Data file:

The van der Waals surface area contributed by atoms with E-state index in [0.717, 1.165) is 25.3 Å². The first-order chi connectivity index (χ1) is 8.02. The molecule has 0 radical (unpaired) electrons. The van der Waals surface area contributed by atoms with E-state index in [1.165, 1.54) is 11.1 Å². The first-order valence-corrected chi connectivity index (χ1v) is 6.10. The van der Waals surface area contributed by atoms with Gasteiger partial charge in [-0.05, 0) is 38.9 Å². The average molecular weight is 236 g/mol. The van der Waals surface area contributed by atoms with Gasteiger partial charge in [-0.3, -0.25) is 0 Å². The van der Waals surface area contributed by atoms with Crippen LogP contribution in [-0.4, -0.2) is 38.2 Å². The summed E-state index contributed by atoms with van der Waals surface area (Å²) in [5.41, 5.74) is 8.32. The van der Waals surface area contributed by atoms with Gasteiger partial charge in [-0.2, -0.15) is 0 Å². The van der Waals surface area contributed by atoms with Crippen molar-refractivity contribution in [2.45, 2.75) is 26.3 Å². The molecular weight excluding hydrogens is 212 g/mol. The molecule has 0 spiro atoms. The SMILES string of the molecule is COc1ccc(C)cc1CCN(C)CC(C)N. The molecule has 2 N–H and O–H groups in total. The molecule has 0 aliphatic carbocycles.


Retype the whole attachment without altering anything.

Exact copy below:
The van der Waals surface area contributed by atoms with E-state index in [0.717, 1.165) is 25.3 Å². The first-order chi connectivity index (χ1) is 8.02. The molecule has 0 radical (unpaired) electrons. The van der Waals surface area contributed by atoms with E-state index in [1.165, 1.54) is 11.1 Å². The first-order valence-corrected chi connectivity index (χ1v) is 6.10. The van der Waals surface area contributed by atoms with Gasteiger partial charge in [-0.05, 0) is 38.9 Å². The average molecular weight is 236 g/mol. The van der Waals surface area contributed by atoms with Gasteiger partial charge in [-0.3, -0.25) is 0 Å². The van der Waals surface area contributed by atoms with Crippen LogP contribution in [-0.4, -0.2) is 38.2 Å². The summed E-state index contributed by atoms with van der Waals surface area (Å²) in [5.41, 5.74) is 8.32. The van der Waals surface area contributed by atoms with Gasteiger partial charge in [-0.2, -0.15) is 0 Å². The van der Waals surface area contributed by atoms with Crippen molar-refractivity contribution in [2.45, 2.75) is 26.3 Å². The molecular weight excluding hydrogens is 212 g/mol. The molecule has 0 spiro atoms. The SMILES string of the molecule is COc1ccc(C)cc1CCN(C)CC(C)N. The molecule has 2 N–H and O–H groups in total. The molecule has 0 aliphatic carbocycles.